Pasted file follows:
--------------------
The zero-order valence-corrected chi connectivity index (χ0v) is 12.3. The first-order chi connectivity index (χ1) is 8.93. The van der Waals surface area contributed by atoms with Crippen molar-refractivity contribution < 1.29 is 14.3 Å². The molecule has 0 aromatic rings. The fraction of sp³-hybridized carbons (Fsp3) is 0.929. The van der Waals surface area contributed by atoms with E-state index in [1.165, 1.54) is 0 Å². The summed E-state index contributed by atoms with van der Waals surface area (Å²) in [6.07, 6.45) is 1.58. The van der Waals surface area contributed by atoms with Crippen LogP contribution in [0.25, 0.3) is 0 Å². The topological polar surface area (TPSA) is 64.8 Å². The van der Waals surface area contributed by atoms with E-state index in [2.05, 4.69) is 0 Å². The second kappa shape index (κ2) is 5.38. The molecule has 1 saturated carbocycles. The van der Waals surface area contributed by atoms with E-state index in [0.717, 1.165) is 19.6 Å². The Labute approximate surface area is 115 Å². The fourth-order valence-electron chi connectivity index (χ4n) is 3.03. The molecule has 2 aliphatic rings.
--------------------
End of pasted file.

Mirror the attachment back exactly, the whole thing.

The zero-order valence-corrected chi connectivity index (χ0v) is 12.3. The first-order chi connectivity index (χ1) is 8.93. The van der Waals surface area contributed by atoms with Crippen molar-refractivity contribution < 1.29 is 14.3 Å². The molecule has 0 aromatic rings. The fraction of sp³-hybridized carbons (Fsp3) is 0.929. The van der Waals surface area contributed by atoms with E-state index in [1.165, 1.54) is 0 Å². The summed E-state index contributed by atoms with van der Waals surface area (Å²) in [6.07, 6.45) is 1.58. The van der Waals surface area contributed by atoms with Crippen LogP contribution in [0.25, 0.3) is 0 Å². The topological polar surface area (TPSA) is 64.8 Å². The van der Waals surface area contributed by atoms with E-state index in [2.05, 4.69) is 0 Å². The second kappa shape index (κ2) is 5.38. The molecule has 1 saturated carbocycles. The van der Waals surface area contributed by atoms with E-state index in [0.717, 1.165) is 19.6 Å². The Labute approximate surface area is 115 Å². The fourth-order valence-electron chi connectivity index (χ4n) is 3.03. The molecule has 2 aliphatic rings.